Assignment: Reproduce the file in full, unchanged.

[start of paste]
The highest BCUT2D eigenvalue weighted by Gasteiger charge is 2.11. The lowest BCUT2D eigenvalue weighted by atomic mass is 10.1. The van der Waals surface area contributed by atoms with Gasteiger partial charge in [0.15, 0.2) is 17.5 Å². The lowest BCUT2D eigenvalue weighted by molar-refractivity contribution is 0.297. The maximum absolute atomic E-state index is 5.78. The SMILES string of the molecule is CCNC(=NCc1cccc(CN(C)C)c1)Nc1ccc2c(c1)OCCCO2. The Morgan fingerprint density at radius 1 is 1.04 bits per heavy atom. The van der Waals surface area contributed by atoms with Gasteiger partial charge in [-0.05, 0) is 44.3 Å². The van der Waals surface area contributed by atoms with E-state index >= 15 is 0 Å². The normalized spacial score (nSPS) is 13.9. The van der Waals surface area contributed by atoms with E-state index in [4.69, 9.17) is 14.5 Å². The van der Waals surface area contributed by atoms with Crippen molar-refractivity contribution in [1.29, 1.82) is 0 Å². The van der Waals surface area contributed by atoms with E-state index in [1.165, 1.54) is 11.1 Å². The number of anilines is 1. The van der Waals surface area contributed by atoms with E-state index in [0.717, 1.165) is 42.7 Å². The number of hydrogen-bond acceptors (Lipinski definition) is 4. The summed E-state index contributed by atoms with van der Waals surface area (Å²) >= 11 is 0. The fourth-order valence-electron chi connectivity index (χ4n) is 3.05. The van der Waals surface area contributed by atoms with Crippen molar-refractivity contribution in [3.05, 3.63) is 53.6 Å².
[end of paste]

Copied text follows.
The highest BCUT2D eigenvalue weighted by Gasteiger charge is 2.11. The lowest BCUT2D eigenvalue weighted by atomic mass is 10.1. The van der Waals surface area contributed by atoms with Gasteiger partial charge in [0.15, 0.2) is 17.5 Å². The lowest BCUT2D eigenvalue weighted by molar-refractivity contribution is 0.297. The maximum absolute atomic E-state index is 5.78. The SMILES string of the molecule is CCNC(=NCc1cccc(CN(C)C)c1)Nc1ccc2c(c1)OCCCO2. The Morgan fingerprint density at radius 1 is 1.04 bits per heavy atom. The van der Waals surface area contributed by atoms with Gasteiger partial charge in [-0.05, 0) is 44.3 Å². The van der Waals surface area contributed by atoms with E-state index >= 15 is 0 Å². The normalized spacial score (nSPS) is 13.9. The van der Waals surface area contributed by atoms with E-state index in [4.69, 9.17) is 14.5 Å². The van der Waals surface area contributed by atoms with Crippen molar-refractivity contribution in [1.29, 1.82) is 0 Å². The van der Waals surface area contributed by atoms with E-state index in [1.165, 1.54) is 11.1 Å². The number of anilines is 1. The van der Waals surface area contributed by atoms with E-state index in [0.717, 1.165) is 42.7 Å². The number of hydrogen-bond acceptors (Lipinski definition) is 4. The summed E-state index contributed by atoms with van der Waals surface area (Å²) >= 11 is 0. The fourth-order valence-electron chi connectivity index (χ4n) is 3.05. The van der Waals surface area contributed by atoms with Crippen molar-refractivity contribution in [3.05, 3.63) is 53.6 Å².